Failures in state government during the critical period after Independence had taught the Founding generation the value of an independent executive. Madison described the state governors as “little more than Cyphers.” Legislatures rather than voters usually chose the governors (New York and Massachusetts were exceptions), and the governors could take no significant decisions on their own (they typically had short terms, no veto, and no appointive powers). Some state constitutions and laws expressly provided for the legislature to resolve disputes over executive elections. These states included Delaware, Pennsylvania, and (by statute) New York. The Framers did not adopt any of these models.
Early history under the Constitution similarly supports a state-centric view of the presidential selection process. Not long before the presidential election of 1800, Congress debated where authority lay for resolving disputes over the electoral vote. Senator Charles Pinckney, himself an influential framer, opposed the effort to establish a committee that would decide which electoral votes had been duly certified by the state legislature. Where did these powers lie then? For Pinckney, the answer was “exclusively” with the state legislatures.
Congress began to claim the power to review the validity of electoral votes, with increasing insistence, during the Civil War and Reconstruction. Those claims culminated in the Electoral Count Act of 1887 (the ECA). Proposals to replace the ECA have relied on the assumption that Congress has the power to resolve disputes over electoral vote counts. In his CRB debate with Eastman, Bessette similarly concludes that Congress, not the President of the Senate, must have this authority as well. But the longevity of the ECA does not confirm its constitutionality. As the Supreme Court wrote in 2020, a development that “arose in the second half of the 19th century … cannot by itself establish an early American tradition.”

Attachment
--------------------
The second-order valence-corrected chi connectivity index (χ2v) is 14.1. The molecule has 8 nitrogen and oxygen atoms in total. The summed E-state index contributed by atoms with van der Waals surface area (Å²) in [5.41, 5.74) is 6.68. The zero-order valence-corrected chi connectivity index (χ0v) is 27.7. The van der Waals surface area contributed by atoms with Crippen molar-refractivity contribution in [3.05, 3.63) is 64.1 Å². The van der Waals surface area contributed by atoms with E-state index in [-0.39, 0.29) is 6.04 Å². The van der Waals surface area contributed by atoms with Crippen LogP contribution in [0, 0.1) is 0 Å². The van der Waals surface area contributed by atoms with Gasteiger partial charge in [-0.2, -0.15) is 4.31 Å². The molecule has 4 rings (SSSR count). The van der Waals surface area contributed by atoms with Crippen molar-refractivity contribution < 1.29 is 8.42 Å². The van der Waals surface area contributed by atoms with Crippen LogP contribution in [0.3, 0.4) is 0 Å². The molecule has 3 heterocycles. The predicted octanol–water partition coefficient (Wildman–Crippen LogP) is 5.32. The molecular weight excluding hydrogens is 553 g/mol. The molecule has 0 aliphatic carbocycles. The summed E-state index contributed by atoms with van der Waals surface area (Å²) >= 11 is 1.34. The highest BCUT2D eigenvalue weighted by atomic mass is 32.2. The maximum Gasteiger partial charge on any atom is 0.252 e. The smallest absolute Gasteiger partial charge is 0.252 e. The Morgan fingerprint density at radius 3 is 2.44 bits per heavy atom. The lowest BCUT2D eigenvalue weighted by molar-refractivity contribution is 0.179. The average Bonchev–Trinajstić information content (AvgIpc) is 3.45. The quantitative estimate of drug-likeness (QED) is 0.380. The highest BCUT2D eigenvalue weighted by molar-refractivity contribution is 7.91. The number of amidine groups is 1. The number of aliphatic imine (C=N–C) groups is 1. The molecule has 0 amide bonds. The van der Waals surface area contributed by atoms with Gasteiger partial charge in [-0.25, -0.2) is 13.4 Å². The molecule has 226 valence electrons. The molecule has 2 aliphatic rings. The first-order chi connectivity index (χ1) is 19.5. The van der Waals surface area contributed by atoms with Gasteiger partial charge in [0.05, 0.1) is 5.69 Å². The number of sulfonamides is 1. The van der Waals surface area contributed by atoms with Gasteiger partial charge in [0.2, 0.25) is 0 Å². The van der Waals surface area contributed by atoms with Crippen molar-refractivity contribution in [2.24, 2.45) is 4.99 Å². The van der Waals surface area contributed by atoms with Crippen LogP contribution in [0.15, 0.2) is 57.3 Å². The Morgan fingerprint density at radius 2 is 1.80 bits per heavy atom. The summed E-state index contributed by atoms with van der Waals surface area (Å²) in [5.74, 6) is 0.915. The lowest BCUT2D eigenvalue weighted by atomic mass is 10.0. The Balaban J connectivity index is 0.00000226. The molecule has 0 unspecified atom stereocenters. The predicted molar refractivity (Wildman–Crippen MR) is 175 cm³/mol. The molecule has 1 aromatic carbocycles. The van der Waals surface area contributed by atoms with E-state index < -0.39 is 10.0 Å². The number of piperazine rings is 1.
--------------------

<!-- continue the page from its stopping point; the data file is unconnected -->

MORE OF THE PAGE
Article I, Section 8’s “Necessary and Proper” clause provides the leading text in favor of the ECA and similar legislative proposals. The meaning of the “sweeping clause” (as it is known) has been debated since the Washington Administration, and formed the fulcrum of Chief Justice John Marshall’s opinion in McCulloch v. Maryland. To allow the sweeping clause to give Congress the authority to resolve electoral disputes would be akin to saying that the Framers had carefully locked all the doors of a house, but then left behind a master key that would open them all. Whatever the scope of the sweeping clause, it cannot be construed to empower Congress to “legislate in all cases for the general interests of the union”—language that the Philadelphia Convention considered and ultimately rejected.
Nor does the Necessary and Proper Clause authorize Congress to seize powers belonging to others. Instead, it allows Congress to implement the original allocation of authority. The clause gives Congress the power to enact legislation that is “necessary and proper” to carry “the Foregoing Powers”—the powers enumerated in Article I, section 8—into execution. The power to resolve electoral disputes is not enumerated in section 8.